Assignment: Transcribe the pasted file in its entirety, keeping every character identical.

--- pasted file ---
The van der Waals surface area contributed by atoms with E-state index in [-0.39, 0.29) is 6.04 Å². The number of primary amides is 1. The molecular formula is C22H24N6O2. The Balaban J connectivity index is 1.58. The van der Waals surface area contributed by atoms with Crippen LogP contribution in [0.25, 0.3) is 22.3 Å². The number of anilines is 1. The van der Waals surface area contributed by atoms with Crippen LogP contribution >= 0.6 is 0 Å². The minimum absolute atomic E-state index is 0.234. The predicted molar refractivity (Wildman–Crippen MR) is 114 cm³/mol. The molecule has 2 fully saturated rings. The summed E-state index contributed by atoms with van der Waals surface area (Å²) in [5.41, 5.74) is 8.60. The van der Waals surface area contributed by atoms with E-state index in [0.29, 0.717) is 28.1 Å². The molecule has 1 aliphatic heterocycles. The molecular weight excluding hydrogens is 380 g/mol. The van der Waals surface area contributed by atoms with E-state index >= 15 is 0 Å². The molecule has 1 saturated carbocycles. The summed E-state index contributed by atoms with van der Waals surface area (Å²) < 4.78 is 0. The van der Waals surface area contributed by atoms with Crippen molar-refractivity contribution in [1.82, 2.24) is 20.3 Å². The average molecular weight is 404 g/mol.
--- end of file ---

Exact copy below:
The van der Waals surface area contributed by atoms with E-state index in [-0.39, 0.29) is 6.04 Å². The number of primary amides is 1. The molecular formula is C22H24N6O2. The Balaban J connectivity index is 1.58. The van der Waals surface area contributed by atoms with Crippen LogP contribution in [0.25, 0.3) is 22.3 Å². The number of anilines is 1. The van der Waals surface area contributed by atoms with Crippen LogP contribution >= 0.6 is 0 Å². The minimum absolute atomic E-state index is 0.234. The predicted molar refractivity (Wildman–Crippen MR) is 114 cm³/mol. The molecule has 2 fully saturated rings. The summed E-state index contributed by atoms with van der Waals surface area (Å²) in [5.41, 5.74) is 8.60. The van der Waals surface area contributed by atoms with E-state index in [0.29, 0.717) is 28.1 Å². The molecule has 1 aliphatic heterocycles. The molecular weight excluding hydrogens is 380 g/mol. The van der Waals surface area contributed by atoms with E-state index >= 15 is 0 Å². The molecule has 1 saturated carbocycles. The summed E-state index contributed by atoms with van der Waals surface area (Å²) < 4.78 is 0. The van der Waals surface area contributed by atoms with Crippen molar-refractivity contribution in [1.82, 2.24) is 20.3 Å². The average molecular weight is 404 g/mol.